Forgiveness Is Not a Requirement


Forgiving and Forgetting

Religion has long been at the forefront of preaching the concept of broad-stroked forgiveness. Some of my youth was begrudgingly spent listening to sermons in church about the importance and “necessity” of forgiving. “We must forgive.” No matter who has wronged us and what they have done. Christianity constantly talks about how people must forgive because Jesus was about forgiving. The Quran has multiple references to Allah being merciful and forgiving. Within the texts of the Baha’i faith, Abdu’l-Bahá, son of founder Bahá’u’lláh is quoted as having said “If some one commits an error and wrong toward you, you must instantly forgive him.” 

Forgiving may help some people as part of their healing process. Forgiving can be letting go of the past in order to make things good for the future. Everyone has probably forgiven someone at least once in their lifetime.

Even so, it is not an absolute requirement. 

Ask any victim of crime. I’ve been one. A great many will never forgive those who wronged them. I sure wouldn’t. It disturbs me that there are people who are so insistent on the forgiveness idea that they expect victims of sex offences to forgive their assailants. The idea that loved ones of someone who was murdered should forgive the person who took away someones life, is so outrageous to me. It is something I will perhaps never understand.

A person also does not have to forgive someone for wronging them just because they are family. Those people lose the right to be referred to as family. Especially when it is crystal clear you have been hurt by people you are supposedly placing maybe the greatest trust in.

Friends and colleagues have shared some of these stories with me. Some have said “I will have to forgive eventually”. There is no hesitation when I tell them forgiveness is a choice. Forgiveness never is, and never should be, an absolute requirement.




8 thoughts on “Forgiveness Is Not a Requirement

  1. In the New Testament, the Greek word for forgive means literally “let go.” Interestingly enough, it is the same word the NT uses for divorce. (They don’t tell you that in church.) For me, to forgive is to let go of, or divorce myself from, anything I need to to stop having negative feelings. To forgive, to me, means doing whatever I have to do to have inner peace. A relationship may be cut off, or it may be restored depending upon my need.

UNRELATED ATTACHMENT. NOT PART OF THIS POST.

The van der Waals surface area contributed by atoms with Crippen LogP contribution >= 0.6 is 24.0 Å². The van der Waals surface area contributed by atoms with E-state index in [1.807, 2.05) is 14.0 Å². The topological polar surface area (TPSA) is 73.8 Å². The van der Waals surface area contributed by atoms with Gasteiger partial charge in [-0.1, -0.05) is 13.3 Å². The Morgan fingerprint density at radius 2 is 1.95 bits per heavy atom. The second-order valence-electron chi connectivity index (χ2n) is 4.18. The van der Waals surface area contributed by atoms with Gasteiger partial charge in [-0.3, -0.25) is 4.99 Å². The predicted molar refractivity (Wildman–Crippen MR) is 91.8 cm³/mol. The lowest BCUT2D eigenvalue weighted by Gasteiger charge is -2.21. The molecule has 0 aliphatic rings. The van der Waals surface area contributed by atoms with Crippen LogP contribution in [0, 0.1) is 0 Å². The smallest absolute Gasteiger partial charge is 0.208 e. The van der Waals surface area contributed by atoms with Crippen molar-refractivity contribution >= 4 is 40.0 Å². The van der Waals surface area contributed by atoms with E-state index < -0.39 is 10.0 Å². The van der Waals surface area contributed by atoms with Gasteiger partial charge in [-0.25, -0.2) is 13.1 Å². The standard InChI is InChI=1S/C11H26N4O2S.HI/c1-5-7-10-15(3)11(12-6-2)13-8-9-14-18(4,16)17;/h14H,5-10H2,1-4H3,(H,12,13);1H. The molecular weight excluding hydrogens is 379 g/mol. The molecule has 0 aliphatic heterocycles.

1. I can appreciate where you are coming from. I don’t necessarily see it the same way. Without getting into the whole story right now, I’ll mention that I will never forgive certain people who lost the right to be in my life 3 years ago. That is a choice I am at peace with having made.

  2. For Christians, we are told you be Christ like, Jesus forgave and asked God the Father to forgive his abusers . We should forgive all so they won’t have any power over us but it’s not a stipulation for Salvation. You don’t have to forgive but only forgiven by God. I somewhat agree with a lot of your post but you should try to forgive those people who abused you for your sake. A lack of forgiveness can lead to bitterness and an increase of negativity.

    1. I am an Ex-Christian who spent Sunday school learning about forgiveness. Then I would see/hear the same people be betrayed, and not forgive those who hurt them.
      I almost found it hypocritical even though I understood.

      With this situation I experienced, forgiving them would be to condone their actions. I refuse to do this. I don’t see this as bitterness. If anything, I would see it as standing up for what I know is truly right. It is difficult to explain without telling the story. That may one day come.

      1. I unders and I respect your opinion. Although I do disagree. I don’t believe anyone can become an ex christian, once you’re saved, you’ve been engrafted, sealed, and placed in the hands of God and satan can’t pluck you out. I dare not criticize or become insensitive to your situation but forgiving isn’t condoning but simply allowing God’s wrath to take care of the situation. I pray you understand that just because you profess Christianity doesn’t mean you do all the things commanded by Jesus, it’s simply believing, following, and striving toward the mark of our high priest.

      2. I equally disagree with your point of view, but will respect it. It has been easy to walk away from religion and my life is much happier because of it. Thank you for reading and for your comments. Subscribe and spread the word if you can. There will be much more work ahead.

  3. It does not feel your life is necessarily more happy. Just a feeling. Forgiveness is according to the capacity of the giver, not to the capacity of the sinner. You mentioned a teaching of Abdul-Baha’s. It should be noted in the Hidden Words of Baha’u’llah, it is said God does not forgive tyranny and in the Kitab-i-Iqan he says we should not seek forgiveness from anyone but God. Then the question remains, why would Baha’u’llah instruct us to forgive those who are commanded not to seek forgiveness?

  4. I understand exactly where you are coming from. I could not forgive my father for never being a part of my life. and the psychological affects it had on me were great. What my father did to me will never be okay, but that doesn’t mean I cannot let go of it. Forgiving is not just to let go, but also to wish happiness on the person who hurt you. That is why you cannot forgive someone on your own. It takes the power of Christ inside you to forgive others, even when they do not deserve it, just as he did for us. It was hard to forgive my father; it took years. Letting go of it and not letting it hurt my brain anymore was the part I could do by myself over time, but wishing happiness upon my father was the part that Christ had to do with me. You can’t forgive on your own, and God doesn’t expect you to.

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